Well, that lasted for several days, but soon my grandson got tired of "being treated like a baby". He and his mom had a "discussion" about it. Neither would give in. Mom's position: It's for your safety. Son's position: I'm a big boy now! Dad stayed out of it. The next day when it came time to head back home from the city here are the text messages his anxious Mom received:
That's all. Just those two one-word messages. My grandson grew a foot taller that summer! Mom found a gray hair she didn't have before. Dad just smiled. So did KidsGranny when she heard about it. Hmm. Does this qualify as Coming of Age through responsibility, loosening the apron strings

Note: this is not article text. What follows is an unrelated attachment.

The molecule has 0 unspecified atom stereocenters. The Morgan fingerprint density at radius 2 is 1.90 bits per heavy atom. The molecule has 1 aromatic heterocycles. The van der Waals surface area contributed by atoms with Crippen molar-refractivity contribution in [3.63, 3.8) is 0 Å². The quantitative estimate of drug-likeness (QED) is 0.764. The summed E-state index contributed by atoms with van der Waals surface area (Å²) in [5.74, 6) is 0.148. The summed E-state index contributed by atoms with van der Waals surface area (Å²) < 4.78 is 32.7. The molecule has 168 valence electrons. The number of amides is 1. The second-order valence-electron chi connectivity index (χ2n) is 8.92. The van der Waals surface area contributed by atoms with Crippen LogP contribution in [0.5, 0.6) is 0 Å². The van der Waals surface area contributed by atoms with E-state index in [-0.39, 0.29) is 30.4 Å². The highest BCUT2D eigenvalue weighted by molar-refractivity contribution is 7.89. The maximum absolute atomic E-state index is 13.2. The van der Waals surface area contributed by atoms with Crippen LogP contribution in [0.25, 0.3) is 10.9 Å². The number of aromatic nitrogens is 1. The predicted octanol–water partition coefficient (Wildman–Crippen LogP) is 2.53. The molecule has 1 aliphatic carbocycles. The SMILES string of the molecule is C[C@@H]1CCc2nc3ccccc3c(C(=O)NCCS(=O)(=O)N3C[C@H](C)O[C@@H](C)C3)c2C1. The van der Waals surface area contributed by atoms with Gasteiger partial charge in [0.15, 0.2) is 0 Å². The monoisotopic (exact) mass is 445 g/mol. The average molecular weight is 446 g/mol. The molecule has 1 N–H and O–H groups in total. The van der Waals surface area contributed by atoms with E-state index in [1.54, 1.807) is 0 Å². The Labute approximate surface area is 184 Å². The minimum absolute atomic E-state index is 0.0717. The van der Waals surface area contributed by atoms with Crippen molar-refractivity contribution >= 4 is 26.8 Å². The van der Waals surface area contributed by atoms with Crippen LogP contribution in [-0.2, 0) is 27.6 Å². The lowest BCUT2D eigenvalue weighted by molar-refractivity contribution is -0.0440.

, or both? ^.^
|A Comforting Message|
Posted On 2009-05-23 , 12:56 AM
Memorial Day Weekend is generally considered the beginning of summer vacation time when school is out or soon will be. It's when we kick-off our shoes, go barefooted, wear shorts or shorten our skirts and head for the campgrounds, fishing ponds and beaches. That's the fun part on which to build memories.
There are other memories, too; sad thoughts as we remember those no longer with us, for one reason or anther. So we pull up our boot straps and steel ourselves with the resolve that life must go on ... just as they would want us to "get on with it."
The original memorial observances began when returning soldiers and families decorated gravesites of Civil War casualties. Later it was known as Decoration Day and May 30 became the official date of commemoration. It was expanded after World War I to include American casualties of any war or military action and known as Memorial Day. Now we honor those casualties on the last Monday in May.